Family: ‘Transient’ an inaccurate description of accident victim

Scott Swanson

The death of a 41-year-old woman on Highway 20, after she was struck by a car in the early morning hours of Aug. 6, has been a tragedy, family members say, but they’re also upset by the way she was described in reports of the incident.

Sarah Randolph died near milepost 25, west of Sweet Home after she was hit by a car driven by Brandon Smith, 24, of Lebanon, according to Oregon State Police records. According to OSP, Sweet Home Police officer responded to a report of a woman walking in a westbound lane of travel, and drivers narrowly avoiding her, at 1:20 a.m. When he arrived, he found Randolph unconscious and responsive.

No charges had been filed as of last week and the accident is still under investigation.

Randolph was described in a police report as a “transient” and her husband, Bryan Randolph, and sister-in-law Peggy Randolph, both of Lebanon, say that wasn’t the case.

“We were between homes. We were looking at a place to rent in Sweet Home and we were staying at the Sun Motel, said Bryan Randolph, 45. He and Sarah would have been married a year this Sept. 25, after being together nine years.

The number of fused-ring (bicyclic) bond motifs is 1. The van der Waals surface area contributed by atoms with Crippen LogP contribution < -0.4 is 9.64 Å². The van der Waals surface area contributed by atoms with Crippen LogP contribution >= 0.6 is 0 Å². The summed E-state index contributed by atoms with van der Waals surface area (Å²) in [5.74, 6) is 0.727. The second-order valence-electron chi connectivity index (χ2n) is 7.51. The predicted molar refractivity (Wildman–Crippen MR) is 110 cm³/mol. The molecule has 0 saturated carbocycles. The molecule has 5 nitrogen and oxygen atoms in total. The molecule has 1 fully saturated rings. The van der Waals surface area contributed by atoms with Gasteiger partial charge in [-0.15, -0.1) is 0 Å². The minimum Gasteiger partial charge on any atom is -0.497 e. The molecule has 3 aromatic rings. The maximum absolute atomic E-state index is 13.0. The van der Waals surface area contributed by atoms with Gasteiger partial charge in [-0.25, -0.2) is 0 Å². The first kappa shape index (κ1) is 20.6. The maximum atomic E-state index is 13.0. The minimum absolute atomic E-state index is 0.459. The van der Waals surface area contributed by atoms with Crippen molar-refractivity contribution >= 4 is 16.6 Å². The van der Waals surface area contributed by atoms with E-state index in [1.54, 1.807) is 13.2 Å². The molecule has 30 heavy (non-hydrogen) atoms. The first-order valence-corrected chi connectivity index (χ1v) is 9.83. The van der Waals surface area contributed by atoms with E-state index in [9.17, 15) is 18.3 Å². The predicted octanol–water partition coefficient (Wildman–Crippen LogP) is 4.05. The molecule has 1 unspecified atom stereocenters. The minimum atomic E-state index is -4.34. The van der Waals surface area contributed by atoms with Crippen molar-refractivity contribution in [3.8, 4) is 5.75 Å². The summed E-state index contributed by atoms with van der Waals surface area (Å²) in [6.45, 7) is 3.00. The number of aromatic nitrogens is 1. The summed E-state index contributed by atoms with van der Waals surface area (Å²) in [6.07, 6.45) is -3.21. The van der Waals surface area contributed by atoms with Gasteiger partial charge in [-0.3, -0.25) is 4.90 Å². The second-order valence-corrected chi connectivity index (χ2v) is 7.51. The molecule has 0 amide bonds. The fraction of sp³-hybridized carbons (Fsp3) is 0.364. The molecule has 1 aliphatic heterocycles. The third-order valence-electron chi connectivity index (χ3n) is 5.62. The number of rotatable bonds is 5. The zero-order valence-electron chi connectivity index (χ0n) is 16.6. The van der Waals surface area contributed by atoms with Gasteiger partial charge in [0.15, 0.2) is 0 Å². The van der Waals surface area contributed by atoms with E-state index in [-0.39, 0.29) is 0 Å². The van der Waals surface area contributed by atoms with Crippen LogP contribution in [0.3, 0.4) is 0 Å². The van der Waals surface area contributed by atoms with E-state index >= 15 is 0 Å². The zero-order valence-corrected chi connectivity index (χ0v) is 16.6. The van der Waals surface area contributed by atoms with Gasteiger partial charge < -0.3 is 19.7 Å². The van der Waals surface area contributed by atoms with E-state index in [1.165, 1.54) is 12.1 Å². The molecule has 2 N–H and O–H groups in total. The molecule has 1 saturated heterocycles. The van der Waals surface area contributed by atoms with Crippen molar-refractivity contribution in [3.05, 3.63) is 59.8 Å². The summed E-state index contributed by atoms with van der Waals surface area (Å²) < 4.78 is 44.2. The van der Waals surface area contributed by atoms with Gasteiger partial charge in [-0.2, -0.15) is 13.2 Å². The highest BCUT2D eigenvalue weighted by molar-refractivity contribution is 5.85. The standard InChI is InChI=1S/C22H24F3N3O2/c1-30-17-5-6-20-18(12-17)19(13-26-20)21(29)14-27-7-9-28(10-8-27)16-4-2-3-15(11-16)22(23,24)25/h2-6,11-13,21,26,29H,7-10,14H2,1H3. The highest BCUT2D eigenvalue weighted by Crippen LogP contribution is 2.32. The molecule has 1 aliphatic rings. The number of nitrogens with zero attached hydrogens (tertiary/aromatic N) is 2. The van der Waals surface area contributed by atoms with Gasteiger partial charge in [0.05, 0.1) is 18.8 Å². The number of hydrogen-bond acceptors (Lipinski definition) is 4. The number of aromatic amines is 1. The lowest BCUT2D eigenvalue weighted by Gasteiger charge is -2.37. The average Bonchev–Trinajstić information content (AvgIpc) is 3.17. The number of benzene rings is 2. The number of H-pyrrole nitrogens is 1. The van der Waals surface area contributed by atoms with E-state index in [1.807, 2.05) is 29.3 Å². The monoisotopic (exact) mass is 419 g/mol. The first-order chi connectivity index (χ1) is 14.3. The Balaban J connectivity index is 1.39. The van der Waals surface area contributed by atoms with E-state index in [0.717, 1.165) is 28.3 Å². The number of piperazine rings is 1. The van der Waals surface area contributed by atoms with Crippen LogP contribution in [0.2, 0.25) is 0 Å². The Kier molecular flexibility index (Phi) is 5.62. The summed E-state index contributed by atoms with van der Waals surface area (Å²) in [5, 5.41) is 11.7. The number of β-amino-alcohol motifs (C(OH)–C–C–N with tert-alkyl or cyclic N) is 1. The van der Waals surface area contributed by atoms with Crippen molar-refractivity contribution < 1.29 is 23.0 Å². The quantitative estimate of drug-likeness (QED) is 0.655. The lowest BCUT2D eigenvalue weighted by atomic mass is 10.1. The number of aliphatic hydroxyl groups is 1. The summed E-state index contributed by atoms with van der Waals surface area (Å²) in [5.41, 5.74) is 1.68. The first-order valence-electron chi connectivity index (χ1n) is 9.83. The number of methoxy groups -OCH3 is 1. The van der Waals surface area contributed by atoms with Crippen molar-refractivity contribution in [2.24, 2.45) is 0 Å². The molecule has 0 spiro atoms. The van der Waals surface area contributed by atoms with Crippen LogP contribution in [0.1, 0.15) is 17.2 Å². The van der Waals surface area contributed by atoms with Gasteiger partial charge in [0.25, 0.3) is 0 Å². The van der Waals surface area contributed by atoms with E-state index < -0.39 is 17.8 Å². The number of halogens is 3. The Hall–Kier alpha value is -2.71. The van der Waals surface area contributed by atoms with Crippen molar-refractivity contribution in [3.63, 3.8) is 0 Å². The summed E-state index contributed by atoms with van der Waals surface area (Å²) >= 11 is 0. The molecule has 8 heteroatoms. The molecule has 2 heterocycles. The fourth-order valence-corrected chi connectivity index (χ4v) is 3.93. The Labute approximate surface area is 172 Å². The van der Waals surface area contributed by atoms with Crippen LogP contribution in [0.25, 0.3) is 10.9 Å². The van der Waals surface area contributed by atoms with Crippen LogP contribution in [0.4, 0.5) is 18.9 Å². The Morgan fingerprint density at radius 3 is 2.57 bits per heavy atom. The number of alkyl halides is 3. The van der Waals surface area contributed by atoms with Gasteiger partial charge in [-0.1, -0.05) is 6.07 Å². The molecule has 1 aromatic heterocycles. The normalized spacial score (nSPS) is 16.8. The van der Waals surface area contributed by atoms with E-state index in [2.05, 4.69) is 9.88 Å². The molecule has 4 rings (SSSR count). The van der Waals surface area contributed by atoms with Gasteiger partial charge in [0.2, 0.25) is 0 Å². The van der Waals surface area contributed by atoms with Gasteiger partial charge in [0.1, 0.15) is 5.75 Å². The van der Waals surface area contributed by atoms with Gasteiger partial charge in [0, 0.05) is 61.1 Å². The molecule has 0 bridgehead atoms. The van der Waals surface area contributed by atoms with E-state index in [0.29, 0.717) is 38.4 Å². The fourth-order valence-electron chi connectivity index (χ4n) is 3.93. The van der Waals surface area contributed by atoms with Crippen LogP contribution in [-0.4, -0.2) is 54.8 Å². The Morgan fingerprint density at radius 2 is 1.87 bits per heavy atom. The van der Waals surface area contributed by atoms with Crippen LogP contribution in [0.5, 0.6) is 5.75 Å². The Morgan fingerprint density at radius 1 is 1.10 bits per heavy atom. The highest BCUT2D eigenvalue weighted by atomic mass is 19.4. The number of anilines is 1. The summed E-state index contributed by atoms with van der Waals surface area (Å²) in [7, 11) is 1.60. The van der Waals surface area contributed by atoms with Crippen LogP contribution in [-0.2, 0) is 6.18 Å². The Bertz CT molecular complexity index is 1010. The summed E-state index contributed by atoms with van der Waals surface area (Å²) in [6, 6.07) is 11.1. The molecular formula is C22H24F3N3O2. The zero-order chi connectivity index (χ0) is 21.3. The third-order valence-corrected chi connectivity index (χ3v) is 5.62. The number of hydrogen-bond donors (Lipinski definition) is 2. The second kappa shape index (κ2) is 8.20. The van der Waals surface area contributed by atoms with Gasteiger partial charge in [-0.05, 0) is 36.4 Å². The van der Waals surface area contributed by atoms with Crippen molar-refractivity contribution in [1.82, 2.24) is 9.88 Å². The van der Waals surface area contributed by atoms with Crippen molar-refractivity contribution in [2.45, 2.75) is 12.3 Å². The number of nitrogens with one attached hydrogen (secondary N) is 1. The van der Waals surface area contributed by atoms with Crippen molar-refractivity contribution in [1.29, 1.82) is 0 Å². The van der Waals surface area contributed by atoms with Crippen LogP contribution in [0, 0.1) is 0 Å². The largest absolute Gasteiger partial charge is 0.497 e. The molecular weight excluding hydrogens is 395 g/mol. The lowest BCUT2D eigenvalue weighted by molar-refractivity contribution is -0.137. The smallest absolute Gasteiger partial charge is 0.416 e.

Bryan grew up in the Albany area and Sarah was from Corvallis. They’d moved to the Iron Range in Minnesota nine years ago, where one of his other brothers lived, he said, “but we’re from this area.”

Sarah, he said, wanted to be closer to her sister Faith, who lives in Sweet Home, who was eight months pregnant at the time. Their daughter, Nekah, 8, had never met her grandmother or uncle.

“It was time for them to come back,” Peggy said.

She described Sarah as “very kind and loving. She wasn’t a gossip. She didn’t let her negative feelings show.

“She had struggled early in her life and she’d finally found happiness. She loved camping and fishing, the outdoors. Kitty cats.”

“She was a dog person, who was adapting to being a cat person,” Bryan corrected.

He said Sarah left the motel on the night she died to take a walk.

“She was very, very stubborn. When she got in a mood, she’d go for a walk.”

The family members said they don’t know why she was walking in the lane of travel but Peggy theorized that Sarah simply didn’t think there was much traffic and figured she could walk in the lane, “rather than where there was a drop-off.”

Nearly a month following Sarah’s death, the family is still adjusting.

They are living in Lebanon and Bryan is seeking work, hoping to land a job at Lowe’s, he said.

When they tried to register Nekah for school, “they asked (the family) if they were homeless,” Peggy said.

“It’s one day at a time. Nekah, her mom’s always been there. She had a couple of very rough days, which is just a natural process. I lost my mom when I was grown up and I knew she was going to die.

“But it’s still rough.”